* “Top Chef” season 6 winner Michael Voltaggio, chef de cuisine at The Dining Room at The Langham, talks about his future and what he plans to do with his prize money. [Food & Wine]

* Hoss Zaré (Zare at Fly Trap) is preparing a feast for the Persian New Year, which begins on March 20. [San Francisco Chronicle]

Top Vancouver Restaurants for Medal-Worthy Meals

Top-Vancouver-Restaurants-for-Medal-Worthy-MealsHeading to Vancouver for the 2010 Winter Olympics? Get a competitive advantage over your fellow foodies with the scoop on 10 top restaurants serving meals as memorable as the games.

1. Araxi. Araxi has been satisfying Whistler diners for nearly two decades, but the name may be familiar to fans of Gordon Ramsay’s “Hell’s Kitchen.” Featured on the fiery show, Dave Levey, the winning contestant, is now cooking behind the line under the expert tutelage of James Walt. Forget the fanfare, though, and go for the farm-fresh, seasonal food, their impressive wine cellar, and the stellar service.

2. Bearfoot Bistro: Known among foodies far and wide for it’s regional and seasonal menu, the Bearfoot Bistro boasts a Champagne bar with a frozen ice rail and live piano music as well as an award-winning chef. Melissa Craig is renowned for her New Canadian cuisine, served up in a romantic setting. Watch for unique ingredients: Caribou, anyone?

3. Bishop’s: Fresh seafood and local meats keep locals coming back to Bishop’s in Kitsilano regularly – as do the staff. Owner John Bishop and maitre d’ Abel Jacinto are known for their hospitality while executive chef Andrea Carlson brings her love of gardening into the restaurant’s kitchen with sustainable foods. Try the Yukon Gold potato soup to warm you up and whet your appetite.

4. The Cannery Seafood House. An institution of the Vancouver dining scene since 1971, The Cannery is set to close on March 27, 2010 – forever. Don’t miss your last chance to sample the delicious dishes at this scenic stand-by that’s situated in the Port of Vancouver. Come for the amazing sunsets and stay for the ocean-friendly seafood and deep discounts on wines of all prices from the restaurant’s impressive cellar.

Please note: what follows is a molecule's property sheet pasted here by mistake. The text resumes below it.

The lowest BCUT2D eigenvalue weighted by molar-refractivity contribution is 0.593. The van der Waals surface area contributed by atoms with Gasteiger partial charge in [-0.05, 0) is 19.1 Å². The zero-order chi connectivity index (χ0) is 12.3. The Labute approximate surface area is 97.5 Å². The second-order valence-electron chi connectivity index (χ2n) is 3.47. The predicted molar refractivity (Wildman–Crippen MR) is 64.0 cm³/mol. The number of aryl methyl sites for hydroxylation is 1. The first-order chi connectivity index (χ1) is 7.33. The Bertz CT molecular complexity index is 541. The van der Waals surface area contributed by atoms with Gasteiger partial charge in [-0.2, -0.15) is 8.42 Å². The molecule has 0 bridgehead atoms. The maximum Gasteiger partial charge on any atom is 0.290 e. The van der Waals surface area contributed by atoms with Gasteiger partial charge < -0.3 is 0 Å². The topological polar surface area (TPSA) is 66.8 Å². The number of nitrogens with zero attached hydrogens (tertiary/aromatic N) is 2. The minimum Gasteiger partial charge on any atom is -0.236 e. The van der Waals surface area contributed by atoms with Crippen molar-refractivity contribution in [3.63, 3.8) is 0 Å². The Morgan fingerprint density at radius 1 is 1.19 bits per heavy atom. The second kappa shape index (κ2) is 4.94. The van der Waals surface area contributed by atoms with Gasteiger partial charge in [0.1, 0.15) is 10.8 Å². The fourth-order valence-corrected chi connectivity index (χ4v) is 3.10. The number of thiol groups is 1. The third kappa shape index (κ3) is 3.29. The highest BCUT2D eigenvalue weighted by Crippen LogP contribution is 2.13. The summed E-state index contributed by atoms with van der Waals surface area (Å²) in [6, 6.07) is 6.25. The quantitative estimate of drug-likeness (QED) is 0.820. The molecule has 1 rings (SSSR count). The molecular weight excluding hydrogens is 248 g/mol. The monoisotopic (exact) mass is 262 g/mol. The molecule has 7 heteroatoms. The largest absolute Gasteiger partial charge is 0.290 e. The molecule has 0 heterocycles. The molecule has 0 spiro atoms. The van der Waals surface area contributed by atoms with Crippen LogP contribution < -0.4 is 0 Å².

5. db Bistro Moderne. Restaurateur/renowned chef Daniel Boulud brings his brand of casual culinary magic northwest from New York to Kitsilano. Traditional bistro fare, such as coq au vin, populates the menu alongside locally inspired dishes. Don’t miss the famous db Burger (sirloin filled with braised short ribs and black truffle).

6. Five Sails. Operated by husband and wife team of Chef Ernst Dorfler and Gerry Sayers, Five Sails has a view to kill for and cuisine to match it. A favorite of OpenTable diners, the restaurant is very vegetarian-friendly, but you’ll also find plenty of meat dishes, including fallow deer, on the menu.

7. Lumiere. Another restaurant with Daniel Boulud’s imprimatur on it, Lumiere literally has something for everyone. Upscale sister to db Bistro Moderne (which is adjacent to Lumiere), Lumiere has a variety of menus to please varying palates and wallets, from small plates and a seasonal prix-fixe for just $65 to vegetarian tasting menu and a specially created grand tasting experience. Lumiere seats just 45, so reserve early.

8. Maenam. Maenam boasts a terrific Thai menu and a pedigreed chef, Angus An, who worked with and was inspired by David Thompson, the renowned chef of Nahm in London, the only Michelin-starred Thai restaurant in the world. Authentic dishes, such as stir-fried halibut cheeks, are served up in a casual setting with prices that won’t break the bank.

9. Market by Jean-Georges. Jean-Georges brings contemporary American cuisine to Vancouver. The restaurant itself is as dimensional as its menu, with an intimate and approachable café with a fireplace, a heated outdoor seasonal terrace with city views, a welcoming bar, and a sophisticated fine-dining room. Choose your own culinary adventure, starting with which section you dine in and whether you order from the raw menu, small plates, or sumptuous main dishes.

10. Rimrock Café. Two fireplaces set the mood at this cozy yet upscale Whistler restaurant. A favorite of locals, Rimrock’s menu features oysters served seven different ways, seafood specialties, and buffalo, caribou, and venison entrees. The wine program is paramount to Rimrock’s success. Oenophiles will enjoy the can’t-miss lit cellar that holds more than 320 labels from around the world.